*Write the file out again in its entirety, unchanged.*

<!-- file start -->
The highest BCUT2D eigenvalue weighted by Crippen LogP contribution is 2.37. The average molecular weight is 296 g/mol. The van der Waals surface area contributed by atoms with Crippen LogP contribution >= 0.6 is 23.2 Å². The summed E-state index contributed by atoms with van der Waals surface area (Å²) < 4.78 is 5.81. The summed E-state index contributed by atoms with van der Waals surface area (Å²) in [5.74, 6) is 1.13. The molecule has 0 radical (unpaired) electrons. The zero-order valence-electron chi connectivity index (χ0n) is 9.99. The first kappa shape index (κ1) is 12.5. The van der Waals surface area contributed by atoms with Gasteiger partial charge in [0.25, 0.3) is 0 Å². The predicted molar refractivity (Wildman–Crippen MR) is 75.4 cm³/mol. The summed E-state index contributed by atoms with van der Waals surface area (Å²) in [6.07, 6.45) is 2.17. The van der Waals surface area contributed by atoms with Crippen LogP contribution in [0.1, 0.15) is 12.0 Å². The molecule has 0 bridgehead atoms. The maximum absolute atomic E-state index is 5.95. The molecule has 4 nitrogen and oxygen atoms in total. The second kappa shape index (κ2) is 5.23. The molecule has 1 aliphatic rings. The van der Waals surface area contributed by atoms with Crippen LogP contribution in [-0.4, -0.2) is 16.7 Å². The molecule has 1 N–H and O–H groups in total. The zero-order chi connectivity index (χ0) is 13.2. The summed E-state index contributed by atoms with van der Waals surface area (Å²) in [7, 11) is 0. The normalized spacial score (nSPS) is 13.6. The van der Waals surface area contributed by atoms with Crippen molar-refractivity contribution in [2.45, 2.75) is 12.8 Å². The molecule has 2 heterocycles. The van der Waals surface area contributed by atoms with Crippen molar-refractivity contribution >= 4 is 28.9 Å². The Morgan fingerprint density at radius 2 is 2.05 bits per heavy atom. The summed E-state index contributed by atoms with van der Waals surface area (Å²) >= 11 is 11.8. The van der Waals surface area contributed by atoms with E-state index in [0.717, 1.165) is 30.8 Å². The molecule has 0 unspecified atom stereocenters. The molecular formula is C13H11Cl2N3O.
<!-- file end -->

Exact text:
The highest BCUT2D eigenvalue weighted by Crippen LogP contribution is 2.37. The average molecular weight is 296 g/mol. The van der Waals surface area contributed by atoms with Crippen LogP contribution >= 0.6 is 23.2 Å². The summed E-state index contributed by atoms with van der Waals surface area (Å²) < 4.78 is 5.81. The summed E-state index contributed by atoms with van der Waals surface area (Å²) in [5.74, 6) is 1.13. The molecule has 0 radical (unpaired) electrons. The zero-order valence-electron chi connectivity index (χ0n) is 9.99. The first kappa shape index (κ1) is 12.5. The van der Waals surface area contributed by atoms with Gasteiger partial charge in [0.25, 0.3) is 0 Å². The predicted molar refractivity (Wildman–Crippen MR) is 75.4 cm³/mol. The summed E-state index contributed by atoms with van der Waals surface area (Å²) in [6.07, 6.45) is 2.17. The van der Waals surface area contributed by atoms with Crippen LogP contribution in [0.1, 0.15) is 12.0 Å². The molecule has 0 bridgehead atoms. The maximum absolute atomic E-state index is 5.95. The molecule has 4 nitrogen and oxygen atoms in total. The second kappa shape index (κ2) is 5.23. The molecule has 1 aliphatic rings. The van der Waals surface area contributed by atoms with Crippen LogP contribution in [-0.4, -0.2) is 16.7 Å². The molecule has 1 N–H and O–H groups in total. The zero-order chi connectivity index (χ0) is 13.2. The summed E-state index contributed by atoms with van der Waals surface area (Å²) in [7, 11) is 0. The normalized spacial score (nSPS) is 13.6. The van der Waals surface area contributed by atoms with Crippen molar-refractivity contribution in [2.45, 2.75) is 12.8 Å². The molecule has 2 heterocycles. The van der Waals surface area contributed by atoms with Crippen molar-refractivity contribution >= 4 is 28.9 Å². The Morgan fingerprint density at radius 2 is 2.05 bits per heavy atom. The summed E-state index contributed by atoms with van der Waals surface area (Å²) >= 11 is 11.8. The van der Waals surface area contributed by atoms with E-state index in [0.717, 1.165) is 30.8 Å². The molecule has 0 unspecified atom stereocenters. The molecular formula is C13H11Cl2N3O.